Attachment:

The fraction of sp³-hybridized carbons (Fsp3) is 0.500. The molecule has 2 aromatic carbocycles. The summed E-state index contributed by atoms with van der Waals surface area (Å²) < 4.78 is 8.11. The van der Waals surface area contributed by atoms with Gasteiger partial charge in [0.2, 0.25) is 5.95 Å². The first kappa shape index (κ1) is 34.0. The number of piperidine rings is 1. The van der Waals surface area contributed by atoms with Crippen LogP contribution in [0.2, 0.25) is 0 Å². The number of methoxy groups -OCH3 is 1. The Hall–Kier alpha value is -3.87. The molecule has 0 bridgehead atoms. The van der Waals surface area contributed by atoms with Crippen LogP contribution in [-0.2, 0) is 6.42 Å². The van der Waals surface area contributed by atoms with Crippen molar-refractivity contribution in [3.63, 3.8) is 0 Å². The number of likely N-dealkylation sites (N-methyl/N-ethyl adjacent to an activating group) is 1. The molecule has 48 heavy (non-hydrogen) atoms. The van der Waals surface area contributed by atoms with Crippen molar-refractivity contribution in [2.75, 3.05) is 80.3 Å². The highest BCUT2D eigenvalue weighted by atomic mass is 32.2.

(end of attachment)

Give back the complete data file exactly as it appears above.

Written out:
The fraction of sp³-hybridized carbons (Fsp3) is 0.500. The molecule has 2 aromatic carbocycles. The summed E-state index contributed by atoms with van der Waals surface area (Å²) < 4.78 is 8.11. The van der Waals surface area contributed by atoms with Gasteiger partial charge in [0.2, 0.25) is 5.95 Å². The first kappa shape index (κ1) is 34.0. The number of piperidine rings is 1. The van der Waals surface area contributed by atoms with Crippen LogP contribution in [0.2, 0.25) is 0 Å². The number of methoxy groups -OCH3 is 1. The Hall–Kier alpha value is -3.87. The molecule has 0 bridgehead atoms. The van der Waals surface area contributed by atoms with Crippen LogP contribution in [-0.2, 0) is 6.42 Å². The van der Waals surface area contributed by atoms with Crippen molar-refractivity contribution in [3.63, 3.8) is 0 Å². The number of likely N-dealkylation sites (N-methyl/N-ethyl adjacent to an activating group) is 1. The molecule has 48 heavy (non-hydrogen) atoms. The van der Waals surface area contributed by atoms with Crippen molar-refractivity contribution in [2.75, 3.05) is 80.3 Å². The highest BCUT2D eigenvalue weighted by atomic mass is 32.2.